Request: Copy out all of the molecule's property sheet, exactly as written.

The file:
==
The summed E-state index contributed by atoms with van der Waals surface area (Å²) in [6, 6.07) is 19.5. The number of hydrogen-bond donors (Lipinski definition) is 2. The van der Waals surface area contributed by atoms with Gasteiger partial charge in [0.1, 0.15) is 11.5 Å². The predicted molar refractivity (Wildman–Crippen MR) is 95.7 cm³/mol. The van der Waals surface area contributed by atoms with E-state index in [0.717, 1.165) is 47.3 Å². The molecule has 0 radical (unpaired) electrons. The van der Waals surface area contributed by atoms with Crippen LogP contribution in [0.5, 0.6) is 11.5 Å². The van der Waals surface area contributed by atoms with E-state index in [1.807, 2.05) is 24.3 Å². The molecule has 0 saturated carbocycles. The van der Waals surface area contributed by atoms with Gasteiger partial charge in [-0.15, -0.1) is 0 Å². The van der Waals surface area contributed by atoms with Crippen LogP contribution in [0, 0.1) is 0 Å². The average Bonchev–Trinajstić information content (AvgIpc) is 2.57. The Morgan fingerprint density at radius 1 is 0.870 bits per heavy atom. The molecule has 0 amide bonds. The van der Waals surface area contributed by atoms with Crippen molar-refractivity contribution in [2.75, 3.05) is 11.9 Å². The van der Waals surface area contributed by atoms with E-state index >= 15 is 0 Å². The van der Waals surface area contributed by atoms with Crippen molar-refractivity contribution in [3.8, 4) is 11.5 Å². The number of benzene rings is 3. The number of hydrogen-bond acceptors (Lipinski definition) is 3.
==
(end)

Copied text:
The summed E-state index contributed by atoms with van der Waals surface area (Å²) in [6, 6.07) is 19.5. The number of hydrogen-bond donors (Lipinski definition) is 2. The van der Waals surface area contributed by atoms with Gasteiger partial charge in [0.1, 0.15) is 11.5 Å². The predicted molar refractivity (Wildman–Crippen MR) is 95.7 cm³/mol. The van der Waals surface area contributed by atoms with E-state index in [0.717, 1.165) is 47.3 Å². The molecule has 0 radical (unpaired) electrons. The van der Waals surface area contributed by atoms with Crippen LogP contribution in [0.5, 0.6) is 11.5 Å². The van der Waals surface area contributed by atoms with E-state index in [1.807, 2.05) is 24.3 Å². The molecule has 0 saturated carbocycles. The van der Waals surface area contributed by atoms with Gasteiger partial charge in [-0.15, -0.1) is 0 Å². The van der Waals surface area contributed by atoms with Crippen LogP contribution in [0, 0.1) is 0 Å². The average Bonchev–Trinajstić information content (AvgIpc) is 2.57. The Morgan fingerprint density at radius 1 is 0.870 bits per heavy atom. The molecule has 0 amide bonds. The van der Waals surface area contributed by atoms with Crippen molar-refractivity contribution in [2.75, 3.05) is 11.9 Å². The van der Waals surface area contributed by atoms with E-state index >= 15 is 0 Å². The van der Waals surface area contributed by atoms with Crippen molar-refractivity contribution in [3.8, 4) is 11.5 Å². The number of benzene rings is 3. The number of hydrogen-bond acceptors (Lipinski definition) is 3.